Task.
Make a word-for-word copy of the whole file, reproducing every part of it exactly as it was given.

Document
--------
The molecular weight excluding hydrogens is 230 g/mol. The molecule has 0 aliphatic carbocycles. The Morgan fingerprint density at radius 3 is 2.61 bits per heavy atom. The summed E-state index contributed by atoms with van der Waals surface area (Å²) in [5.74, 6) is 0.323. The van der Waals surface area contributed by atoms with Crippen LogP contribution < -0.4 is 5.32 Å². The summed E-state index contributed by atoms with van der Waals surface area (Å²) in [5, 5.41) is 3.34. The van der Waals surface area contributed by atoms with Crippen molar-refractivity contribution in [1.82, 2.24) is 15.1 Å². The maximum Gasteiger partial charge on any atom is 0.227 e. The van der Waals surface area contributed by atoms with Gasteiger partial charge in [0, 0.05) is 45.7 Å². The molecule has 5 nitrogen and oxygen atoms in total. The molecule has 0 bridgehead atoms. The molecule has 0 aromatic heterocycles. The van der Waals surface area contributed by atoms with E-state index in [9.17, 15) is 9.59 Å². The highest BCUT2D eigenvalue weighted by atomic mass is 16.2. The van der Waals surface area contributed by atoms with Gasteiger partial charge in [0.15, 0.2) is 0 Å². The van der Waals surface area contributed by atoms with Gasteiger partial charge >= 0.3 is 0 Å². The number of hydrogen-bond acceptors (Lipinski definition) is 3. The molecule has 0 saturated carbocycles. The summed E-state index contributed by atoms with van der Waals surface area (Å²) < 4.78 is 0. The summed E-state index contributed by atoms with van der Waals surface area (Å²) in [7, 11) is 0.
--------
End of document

The molecular weight excluding hydrogens is 230 g/mol. The molecule has 0 aliphatic carbocycles. The Morgan fingerprint density at radius 3 is 2.61 bits per heavy atom. The summed E-state index contributed by atoms with van der Waals surface area (Å²) in [5.74, 6) is 0.323. The van der Waals surface area contributed by atoms with Crippen LogP contribution < -0.4 is 5.32 Å². The summed E-state index contributed by atoms with van der Waals surface area (Å²) in [5, 5.41) is 3.34. The van der Waals surface area contributed by atoms with Crippen molar-refractivity contribution in [1.82, 2.24) is 15.1 Å². The maximum Gasteiger partial charge on any atom is 0.227 e. The van der Waals surface area contributed by atoms with Gasteiger partial charge in [0, 0.05) is 45.7 Å². The molecule has 5 nitrogen and oxygen atoms in total. The molecule has 0 bridgehead atoms. The molecule has 0 aromatic heterocycles. The van der Waals surface area contributed by atoms with E-state index in [9.17, 15) is 9.59 Å². The highest BCUT2D eigenvalue weighted by atomic mass is 16.2. The van der Waals surface area contributed by atoms with Gasteiger partial charge in [0.15, 0.2) is 0 Å². The van der Waals surface area contributed by atoms with Gasteiger partial charge >= 0.3 is 0 Å². The number of hydrogen-bond acceptors (Lipinski definition) is 3. The molecule has 0 saturated carbocycles. The summed E-state index contributed by atoms with van der Waals surface area (Å²) < 4.78 is 0. The summed E-state index contributed by atoms with van der Waals surface area (Å²) in [7, 11) is 0.